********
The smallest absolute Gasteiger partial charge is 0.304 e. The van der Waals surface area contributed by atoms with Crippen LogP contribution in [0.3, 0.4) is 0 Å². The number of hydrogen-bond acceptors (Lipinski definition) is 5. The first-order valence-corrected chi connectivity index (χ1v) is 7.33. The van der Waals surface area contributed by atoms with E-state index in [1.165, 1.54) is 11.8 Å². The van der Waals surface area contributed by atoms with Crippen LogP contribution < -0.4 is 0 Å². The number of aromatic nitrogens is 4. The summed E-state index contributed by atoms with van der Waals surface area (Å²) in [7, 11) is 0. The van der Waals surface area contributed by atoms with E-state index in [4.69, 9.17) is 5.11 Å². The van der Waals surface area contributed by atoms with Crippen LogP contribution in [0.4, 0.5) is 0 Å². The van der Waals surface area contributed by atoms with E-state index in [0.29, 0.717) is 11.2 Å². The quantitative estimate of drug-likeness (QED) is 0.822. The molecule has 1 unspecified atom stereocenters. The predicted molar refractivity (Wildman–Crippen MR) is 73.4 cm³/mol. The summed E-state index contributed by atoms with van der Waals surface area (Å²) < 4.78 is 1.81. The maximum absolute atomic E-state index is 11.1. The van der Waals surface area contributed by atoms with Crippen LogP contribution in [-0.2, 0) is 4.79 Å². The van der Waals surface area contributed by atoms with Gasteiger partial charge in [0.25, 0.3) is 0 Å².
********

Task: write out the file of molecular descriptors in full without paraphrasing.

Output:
The smallest absolute Gasteiger partial charge is 0.304 e. The van der Waals surface area contributed by atoms with Crippen LogP contribution in [0.3, 0.4) is 0 Å². The number of hydrogen-bond acceptors (Lipinski definition) is 5. The first-order valence-corrected chi connectivity index (χ1v) is 7.33. The van der Waals surface area contributed by atoms with E-state index in [1.165, 1.54) is 11.8 Å². The van der Waals surface area contributed by atoms with Crippen LogP contribution < -0.4 is 0 Å². The number of aromatic nitrogens is 4. The summed E-state index contributed by atoms with van der Waals surface area (Å²) in [7, 11) is 0. The van der Waals surface area contributed by atoms with E-state index in [4.69, 9.17) is 5.11 Å². The van der Waals surface area contributed by atoms with Crippen LogP contribution in [0.4, 0.5) is 0 Å². The van der Waals surface area contributed by atoms with E-state index in [0.29, 0.717) is 11.2 Å². The quantitative estimate of drug-likeness (QED) is 0.822. The molecule has 1 unspecified atom stereocenters. The predicted molar refractivity (Wildman–Crippen MR) is 73.4 cm³/mol. The summed E-state index contributed by atoms with van der Waals surface area (Å²) < 4.78 is 1.81. The maximum absolute atomic E-state index is 11.1. The van der Waals surface area contributed by atoms with Crippen LogP contribution in [-0.2, 0) is 4.79 Å². The van der Waals surface area contributed by atoms with Gasteiger partial charge in [0.25, 0.3) is 0 Å².